NZ applications fall at polytech

First-year applications at Otago Polytechnic have dropped this year - despite a spike in international applications - but there is still more demand than there are places, communications director Mike Waddell says.

He said student applications were down on last year with 13% fewer domestic applications - 2825 compared with 3244 in the 2012 year.

However, despite a drop in applications first year enrolments were still on target and would not be down on last year, with the total of 3382 first-year applications exceeding the 2281 student places the polytechnic had budgeted for.

Those applications included 39% more international student applications - 557 compared with 400 last year, Mr Waddell said.

"We've got an early warning the tide might have turned after four very solid years [of growth] and we would want to address that but the positive thing is we've still got more applications than we have places.''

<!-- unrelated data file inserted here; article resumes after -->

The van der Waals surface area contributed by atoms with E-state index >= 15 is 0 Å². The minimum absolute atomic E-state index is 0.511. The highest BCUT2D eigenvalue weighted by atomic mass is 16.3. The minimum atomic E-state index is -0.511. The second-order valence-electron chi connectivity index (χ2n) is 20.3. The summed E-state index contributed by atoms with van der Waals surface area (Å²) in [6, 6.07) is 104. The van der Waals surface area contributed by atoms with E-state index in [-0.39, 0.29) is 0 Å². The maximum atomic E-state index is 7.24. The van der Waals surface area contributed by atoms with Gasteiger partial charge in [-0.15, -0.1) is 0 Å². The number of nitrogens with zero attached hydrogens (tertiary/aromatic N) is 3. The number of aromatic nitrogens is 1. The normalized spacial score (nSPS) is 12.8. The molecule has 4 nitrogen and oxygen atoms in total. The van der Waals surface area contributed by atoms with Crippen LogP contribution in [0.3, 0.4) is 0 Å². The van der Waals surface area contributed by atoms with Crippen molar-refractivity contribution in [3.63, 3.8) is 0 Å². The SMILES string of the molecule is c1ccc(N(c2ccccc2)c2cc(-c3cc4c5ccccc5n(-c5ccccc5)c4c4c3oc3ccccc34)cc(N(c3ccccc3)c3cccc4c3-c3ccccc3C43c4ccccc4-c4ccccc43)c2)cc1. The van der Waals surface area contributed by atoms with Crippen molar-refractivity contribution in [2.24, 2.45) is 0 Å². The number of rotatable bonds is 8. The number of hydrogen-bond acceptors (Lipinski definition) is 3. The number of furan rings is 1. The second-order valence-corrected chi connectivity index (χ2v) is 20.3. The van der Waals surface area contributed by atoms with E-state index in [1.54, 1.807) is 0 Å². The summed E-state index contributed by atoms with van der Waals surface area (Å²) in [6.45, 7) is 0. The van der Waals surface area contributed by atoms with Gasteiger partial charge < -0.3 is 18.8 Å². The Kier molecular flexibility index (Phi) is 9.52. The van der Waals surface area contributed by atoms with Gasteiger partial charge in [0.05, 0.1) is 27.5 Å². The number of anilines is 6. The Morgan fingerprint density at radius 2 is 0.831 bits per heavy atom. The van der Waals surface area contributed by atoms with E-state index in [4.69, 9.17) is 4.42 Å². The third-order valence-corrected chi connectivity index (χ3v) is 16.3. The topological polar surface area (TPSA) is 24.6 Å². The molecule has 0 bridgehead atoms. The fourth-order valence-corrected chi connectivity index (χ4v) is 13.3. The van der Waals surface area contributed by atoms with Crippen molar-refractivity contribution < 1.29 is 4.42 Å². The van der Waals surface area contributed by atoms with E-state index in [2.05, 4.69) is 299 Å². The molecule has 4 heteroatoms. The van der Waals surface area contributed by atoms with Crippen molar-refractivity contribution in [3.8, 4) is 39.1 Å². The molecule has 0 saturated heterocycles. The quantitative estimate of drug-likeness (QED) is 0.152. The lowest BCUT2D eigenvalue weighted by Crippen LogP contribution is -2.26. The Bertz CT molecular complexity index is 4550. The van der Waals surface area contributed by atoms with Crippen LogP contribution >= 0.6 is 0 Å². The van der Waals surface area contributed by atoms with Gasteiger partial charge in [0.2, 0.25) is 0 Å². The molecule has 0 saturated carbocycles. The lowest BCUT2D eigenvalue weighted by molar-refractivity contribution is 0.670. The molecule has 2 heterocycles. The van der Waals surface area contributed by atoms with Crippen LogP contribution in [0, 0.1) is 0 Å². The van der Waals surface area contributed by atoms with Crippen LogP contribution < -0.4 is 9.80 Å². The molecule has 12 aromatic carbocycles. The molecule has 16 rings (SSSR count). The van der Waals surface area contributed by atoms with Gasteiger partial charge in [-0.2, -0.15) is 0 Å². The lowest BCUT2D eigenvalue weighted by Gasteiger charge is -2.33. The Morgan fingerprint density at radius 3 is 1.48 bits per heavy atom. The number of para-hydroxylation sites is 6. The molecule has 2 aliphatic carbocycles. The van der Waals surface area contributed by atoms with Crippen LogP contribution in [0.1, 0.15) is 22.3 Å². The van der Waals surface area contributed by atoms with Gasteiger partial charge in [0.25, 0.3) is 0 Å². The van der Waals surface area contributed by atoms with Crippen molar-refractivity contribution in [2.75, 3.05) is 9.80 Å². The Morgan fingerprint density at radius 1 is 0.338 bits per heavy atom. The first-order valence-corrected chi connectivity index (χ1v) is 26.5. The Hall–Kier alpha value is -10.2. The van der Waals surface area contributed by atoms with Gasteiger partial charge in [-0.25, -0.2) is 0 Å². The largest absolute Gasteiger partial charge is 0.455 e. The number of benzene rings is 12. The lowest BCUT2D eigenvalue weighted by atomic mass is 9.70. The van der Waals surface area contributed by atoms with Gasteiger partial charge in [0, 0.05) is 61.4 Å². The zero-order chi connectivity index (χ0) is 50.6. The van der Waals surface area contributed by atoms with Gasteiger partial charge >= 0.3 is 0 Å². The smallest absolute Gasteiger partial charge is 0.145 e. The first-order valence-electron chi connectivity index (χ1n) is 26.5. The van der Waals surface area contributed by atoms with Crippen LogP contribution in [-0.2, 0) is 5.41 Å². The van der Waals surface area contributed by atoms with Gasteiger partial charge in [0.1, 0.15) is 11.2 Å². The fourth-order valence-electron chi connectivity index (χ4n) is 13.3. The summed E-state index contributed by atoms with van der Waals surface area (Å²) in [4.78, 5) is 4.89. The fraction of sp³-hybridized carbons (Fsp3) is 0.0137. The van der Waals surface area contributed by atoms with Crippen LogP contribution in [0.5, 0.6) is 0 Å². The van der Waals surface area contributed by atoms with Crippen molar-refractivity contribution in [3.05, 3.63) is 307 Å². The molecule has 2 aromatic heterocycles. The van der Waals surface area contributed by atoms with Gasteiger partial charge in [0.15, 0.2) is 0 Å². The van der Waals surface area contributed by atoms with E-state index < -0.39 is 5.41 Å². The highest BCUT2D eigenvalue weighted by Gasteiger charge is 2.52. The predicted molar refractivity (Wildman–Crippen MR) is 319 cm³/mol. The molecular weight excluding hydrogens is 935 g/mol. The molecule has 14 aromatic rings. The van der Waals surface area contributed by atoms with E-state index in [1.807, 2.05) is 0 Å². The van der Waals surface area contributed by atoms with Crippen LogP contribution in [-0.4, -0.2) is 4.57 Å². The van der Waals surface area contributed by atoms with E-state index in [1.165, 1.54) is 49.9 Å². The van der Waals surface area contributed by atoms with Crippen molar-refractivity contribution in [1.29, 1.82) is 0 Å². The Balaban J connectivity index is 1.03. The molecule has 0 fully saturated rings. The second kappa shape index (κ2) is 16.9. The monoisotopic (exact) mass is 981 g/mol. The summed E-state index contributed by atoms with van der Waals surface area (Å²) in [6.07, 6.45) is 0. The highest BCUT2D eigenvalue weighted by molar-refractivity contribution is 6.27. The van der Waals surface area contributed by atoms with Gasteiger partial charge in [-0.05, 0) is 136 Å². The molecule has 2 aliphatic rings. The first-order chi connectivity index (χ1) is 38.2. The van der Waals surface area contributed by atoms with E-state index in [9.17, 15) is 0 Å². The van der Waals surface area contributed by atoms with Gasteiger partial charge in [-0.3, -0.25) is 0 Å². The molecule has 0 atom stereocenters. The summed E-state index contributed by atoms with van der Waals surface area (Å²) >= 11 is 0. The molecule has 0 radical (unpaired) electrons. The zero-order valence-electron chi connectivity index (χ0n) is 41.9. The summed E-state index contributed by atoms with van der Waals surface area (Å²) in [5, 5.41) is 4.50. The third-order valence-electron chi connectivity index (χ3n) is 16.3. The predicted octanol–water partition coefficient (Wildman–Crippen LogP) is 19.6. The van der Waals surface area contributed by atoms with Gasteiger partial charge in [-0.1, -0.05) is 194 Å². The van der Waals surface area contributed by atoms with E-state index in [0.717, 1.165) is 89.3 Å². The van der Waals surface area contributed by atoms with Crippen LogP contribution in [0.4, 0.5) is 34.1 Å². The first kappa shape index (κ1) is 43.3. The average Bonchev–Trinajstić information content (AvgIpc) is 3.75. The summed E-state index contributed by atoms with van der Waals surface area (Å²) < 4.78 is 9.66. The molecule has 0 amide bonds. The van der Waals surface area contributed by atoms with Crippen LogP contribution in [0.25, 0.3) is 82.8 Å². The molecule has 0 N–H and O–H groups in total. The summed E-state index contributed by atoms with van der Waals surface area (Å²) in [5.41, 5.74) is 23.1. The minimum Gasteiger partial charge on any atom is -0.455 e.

The decline in domestic applications could be due to the potential domestic students being employed and given on-the-job training because of a skills shortage, he said.

About 180 of the international student applications were for the Auckland campus and the rest were for Dunedin, he said.

There was no cap on the number of international students who could enrol, although the polytechnic could impose a cap, he said.

''How much can you take that doesn't give you cultural overload? But we are nowhere near that position and we welcome all international students.''

Some courses were oversubscribed but several remained ''soft,'' Mr Waddell said.

Courses in the school of art, the school of architecture building, engineering and natural resources and the school of hospitality had places available, he said.

Certificates in stonemasonry, horticulture and cookery at the Central Otago campus were soft, he said.

The certificate in cookery at the Dunedin campus was performing well, he said. The soft courses of concern were being monitored.

''They will continue to run, unless numbers really did fall away, but we feel confident all the schools will meet their budgets.''

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